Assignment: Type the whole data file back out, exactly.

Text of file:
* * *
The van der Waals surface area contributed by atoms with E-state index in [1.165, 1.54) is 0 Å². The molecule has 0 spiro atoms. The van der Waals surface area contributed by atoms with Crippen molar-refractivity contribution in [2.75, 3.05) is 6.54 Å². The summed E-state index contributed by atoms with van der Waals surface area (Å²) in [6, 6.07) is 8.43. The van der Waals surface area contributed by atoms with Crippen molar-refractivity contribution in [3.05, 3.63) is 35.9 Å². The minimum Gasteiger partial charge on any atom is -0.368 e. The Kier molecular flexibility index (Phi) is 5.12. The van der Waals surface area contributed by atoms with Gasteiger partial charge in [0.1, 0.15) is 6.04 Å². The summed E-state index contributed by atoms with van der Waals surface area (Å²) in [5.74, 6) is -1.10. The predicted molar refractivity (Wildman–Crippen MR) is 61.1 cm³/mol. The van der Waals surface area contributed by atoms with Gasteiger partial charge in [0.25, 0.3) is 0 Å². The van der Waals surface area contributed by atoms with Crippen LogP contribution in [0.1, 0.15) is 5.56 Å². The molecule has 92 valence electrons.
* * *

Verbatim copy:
The van der Waals surface area contributed by atoms with E-state index in [1.165, 1.54) is 0 Å². The molecule has 0 spiro atoms. The van der Waals surface area contributed by atoms with Crippen molar-refractivity contribution in [2.75, 3.05) is 6.54 Å². The summed E-state index contributed by atoms with van der Waals surface area (Å²) in [6, 6.07) is 8.43. The van der Waals surface area contributed by atoms with Crippen molar-refractivity contribution in [3.05, 3.63) is 35.9 Å². The minimum Gasteiger partial charge on any atom is -0.368 e. The Kier molecular flexibility index (Phi) is 5.12. The van der Waals surface area contributed by atoms with Gasteiger partial charge in [0.1, 0.15) is 6.04 Å². The summed E-state index contributed by atoms with van der Waals surface area (Å²) in [5.74, 6) is -1.10. The predicted molar refractivity (Wildman–Crippen MR) is 61.1 cm³/mol. The van der Waals surface area contributed by atoms with Gasteiger partial charge in [0.25, 0.3) is 0 Å². The van der Waals surface area contributed by atoms with Crippen LogP contribution in [0.1, 0.15) is 5.56 Å². The molecule has 92 valence electrons.